Leave our Gaybourhood alone!: Won’t somebody think of the children?

Leave our Gaybourhood alone!: Won’t somebody think of the children?
Image: Cambridge Street Reserve in Collingwood. Supplied by Lucy Nicholas

By Associate Professor Lucy Nicholas and Dr Sal Clark

A park makeover and extension in the gaybourhood of Collingwood, a stone’s throw from The Peel and Wet on Wellington, is causing friction and has brought out some troublesome sentiments from members of the Collingwood community.

As part of Yarra Council’s aim to create more open space in Collingwood, Cambridge Street Reserve was expanded across the road, the road was reduced, and a consultation was carried out to inform the design of the space. The consult found that:

“A majority of respondents told us they use Cambridge Street to relax, rest and read … In spite of the existing playground taking up a large proportion of the park, play was ranked as the second lowest reason respondents use the park.”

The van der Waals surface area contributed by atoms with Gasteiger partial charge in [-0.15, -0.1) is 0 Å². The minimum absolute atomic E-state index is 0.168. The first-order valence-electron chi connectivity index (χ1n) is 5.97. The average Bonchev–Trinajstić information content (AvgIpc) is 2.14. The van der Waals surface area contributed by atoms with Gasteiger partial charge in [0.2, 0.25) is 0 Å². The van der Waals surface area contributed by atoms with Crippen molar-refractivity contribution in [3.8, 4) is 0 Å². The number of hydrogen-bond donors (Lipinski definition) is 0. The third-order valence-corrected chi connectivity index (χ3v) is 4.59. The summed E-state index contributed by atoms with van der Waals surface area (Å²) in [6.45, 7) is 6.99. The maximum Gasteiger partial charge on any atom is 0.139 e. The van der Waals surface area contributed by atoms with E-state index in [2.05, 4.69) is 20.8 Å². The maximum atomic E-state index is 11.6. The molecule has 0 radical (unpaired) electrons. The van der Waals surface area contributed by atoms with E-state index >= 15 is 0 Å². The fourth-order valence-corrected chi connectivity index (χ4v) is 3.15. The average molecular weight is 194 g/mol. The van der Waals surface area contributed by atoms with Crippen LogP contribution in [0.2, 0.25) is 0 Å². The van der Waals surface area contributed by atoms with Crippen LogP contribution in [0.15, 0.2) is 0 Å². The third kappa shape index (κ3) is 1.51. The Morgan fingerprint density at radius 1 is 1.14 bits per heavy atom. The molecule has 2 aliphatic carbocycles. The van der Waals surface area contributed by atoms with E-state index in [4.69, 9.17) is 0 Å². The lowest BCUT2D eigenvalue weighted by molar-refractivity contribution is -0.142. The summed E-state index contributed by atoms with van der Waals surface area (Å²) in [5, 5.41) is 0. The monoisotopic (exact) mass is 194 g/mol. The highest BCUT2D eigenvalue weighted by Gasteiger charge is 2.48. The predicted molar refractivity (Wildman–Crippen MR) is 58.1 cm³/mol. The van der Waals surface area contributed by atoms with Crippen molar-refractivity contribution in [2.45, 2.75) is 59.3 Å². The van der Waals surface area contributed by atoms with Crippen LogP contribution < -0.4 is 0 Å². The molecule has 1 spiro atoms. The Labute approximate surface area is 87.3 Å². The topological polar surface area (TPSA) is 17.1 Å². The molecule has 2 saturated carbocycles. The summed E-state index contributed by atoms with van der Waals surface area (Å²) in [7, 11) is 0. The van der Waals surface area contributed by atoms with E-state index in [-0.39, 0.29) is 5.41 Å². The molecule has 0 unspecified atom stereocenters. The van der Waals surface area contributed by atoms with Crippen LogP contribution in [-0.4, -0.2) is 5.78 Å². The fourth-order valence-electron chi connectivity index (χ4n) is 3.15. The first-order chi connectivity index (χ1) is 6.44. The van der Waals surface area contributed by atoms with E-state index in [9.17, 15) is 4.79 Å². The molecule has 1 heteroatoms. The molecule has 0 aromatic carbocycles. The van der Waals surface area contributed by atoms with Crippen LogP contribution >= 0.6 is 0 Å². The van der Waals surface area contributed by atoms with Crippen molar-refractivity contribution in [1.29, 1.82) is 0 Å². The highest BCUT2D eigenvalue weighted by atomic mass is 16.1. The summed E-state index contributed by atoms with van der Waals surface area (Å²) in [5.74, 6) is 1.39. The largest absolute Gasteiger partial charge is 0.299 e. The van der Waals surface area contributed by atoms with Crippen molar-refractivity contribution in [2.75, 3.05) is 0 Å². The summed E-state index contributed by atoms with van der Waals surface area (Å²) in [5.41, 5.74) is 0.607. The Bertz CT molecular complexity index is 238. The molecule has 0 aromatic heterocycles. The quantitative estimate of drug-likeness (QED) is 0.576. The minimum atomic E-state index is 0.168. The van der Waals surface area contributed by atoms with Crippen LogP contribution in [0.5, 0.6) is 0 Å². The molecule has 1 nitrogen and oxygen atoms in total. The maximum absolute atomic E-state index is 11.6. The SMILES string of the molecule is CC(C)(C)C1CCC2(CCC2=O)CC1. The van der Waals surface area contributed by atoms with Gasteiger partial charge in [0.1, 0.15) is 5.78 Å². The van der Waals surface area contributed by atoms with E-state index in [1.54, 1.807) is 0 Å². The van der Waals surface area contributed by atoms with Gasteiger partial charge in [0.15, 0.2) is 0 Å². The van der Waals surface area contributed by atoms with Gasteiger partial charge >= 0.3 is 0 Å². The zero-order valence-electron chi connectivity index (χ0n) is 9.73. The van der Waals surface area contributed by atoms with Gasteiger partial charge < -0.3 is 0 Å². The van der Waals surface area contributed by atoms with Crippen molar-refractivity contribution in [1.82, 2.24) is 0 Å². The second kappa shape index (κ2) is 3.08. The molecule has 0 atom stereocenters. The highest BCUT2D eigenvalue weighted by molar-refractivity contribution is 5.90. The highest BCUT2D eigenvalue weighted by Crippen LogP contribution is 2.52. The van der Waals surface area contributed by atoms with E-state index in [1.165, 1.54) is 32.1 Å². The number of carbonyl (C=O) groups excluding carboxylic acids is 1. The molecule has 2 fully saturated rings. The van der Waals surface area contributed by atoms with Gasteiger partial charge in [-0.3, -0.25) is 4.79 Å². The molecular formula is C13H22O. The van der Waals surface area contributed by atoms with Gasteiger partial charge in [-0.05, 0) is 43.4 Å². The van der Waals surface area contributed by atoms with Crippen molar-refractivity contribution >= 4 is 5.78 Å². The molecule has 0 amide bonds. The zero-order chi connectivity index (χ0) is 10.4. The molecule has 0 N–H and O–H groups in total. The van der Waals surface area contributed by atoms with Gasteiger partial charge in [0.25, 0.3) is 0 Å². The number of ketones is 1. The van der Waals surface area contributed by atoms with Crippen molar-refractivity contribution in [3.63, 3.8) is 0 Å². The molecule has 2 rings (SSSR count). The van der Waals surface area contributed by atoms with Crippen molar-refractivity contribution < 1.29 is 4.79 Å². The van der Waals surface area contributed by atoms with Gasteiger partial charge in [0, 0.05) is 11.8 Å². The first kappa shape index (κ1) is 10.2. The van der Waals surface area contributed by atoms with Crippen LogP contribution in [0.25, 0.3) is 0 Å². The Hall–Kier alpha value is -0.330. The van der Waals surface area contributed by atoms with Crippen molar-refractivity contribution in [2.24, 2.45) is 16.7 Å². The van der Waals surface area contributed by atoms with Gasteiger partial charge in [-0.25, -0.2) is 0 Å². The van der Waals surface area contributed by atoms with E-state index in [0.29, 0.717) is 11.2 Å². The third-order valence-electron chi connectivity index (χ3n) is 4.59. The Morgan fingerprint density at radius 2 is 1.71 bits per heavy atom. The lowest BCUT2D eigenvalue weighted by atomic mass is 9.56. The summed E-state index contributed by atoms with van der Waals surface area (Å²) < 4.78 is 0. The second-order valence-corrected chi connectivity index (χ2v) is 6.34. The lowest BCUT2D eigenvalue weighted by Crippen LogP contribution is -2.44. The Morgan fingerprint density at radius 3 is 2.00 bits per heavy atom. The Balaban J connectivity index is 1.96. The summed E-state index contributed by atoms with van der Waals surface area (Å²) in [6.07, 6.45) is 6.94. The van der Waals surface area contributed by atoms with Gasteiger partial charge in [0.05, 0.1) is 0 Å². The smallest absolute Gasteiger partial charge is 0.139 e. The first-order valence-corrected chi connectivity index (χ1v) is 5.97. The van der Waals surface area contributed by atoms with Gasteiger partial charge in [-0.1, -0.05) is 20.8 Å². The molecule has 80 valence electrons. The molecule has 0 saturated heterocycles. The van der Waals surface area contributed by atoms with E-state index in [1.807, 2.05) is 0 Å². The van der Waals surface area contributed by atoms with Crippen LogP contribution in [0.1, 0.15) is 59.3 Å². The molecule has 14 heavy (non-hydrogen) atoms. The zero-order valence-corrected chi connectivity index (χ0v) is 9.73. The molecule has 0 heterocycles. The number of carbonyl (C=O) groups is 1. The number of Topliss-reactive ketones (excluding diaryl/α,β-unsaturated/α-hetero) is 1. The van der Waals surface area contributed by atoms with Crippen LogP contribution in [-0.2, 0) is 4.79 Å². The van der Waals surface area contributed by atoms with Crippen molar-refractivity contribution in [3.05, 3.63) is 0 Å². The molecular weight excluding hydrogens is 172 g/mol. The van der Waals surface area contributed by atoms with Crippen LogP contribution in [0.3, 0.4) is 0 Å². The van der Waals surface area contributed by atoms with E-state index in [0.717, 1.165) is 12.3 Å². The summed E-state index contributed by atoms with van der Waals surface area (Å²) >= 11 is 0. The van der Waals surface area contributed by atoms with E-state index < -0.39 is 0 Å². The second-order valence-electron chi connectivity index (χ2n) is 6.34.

Therefore, the council pledged to “Develop a sympathetic design which reflects the identity and diversity of Collingwood. This includes the Aboriginal history of the area, the industrial character, and the LGBTQI+ community.” Additionally, respondents discussed accessibility issues such as social anxiety, including a “family member [who] needs some outdoor peace and quiet but also to feel safe.”

While the original plan included nature and sculptural play equipment, in response to 5 people in the second consult, a swing was added to the design.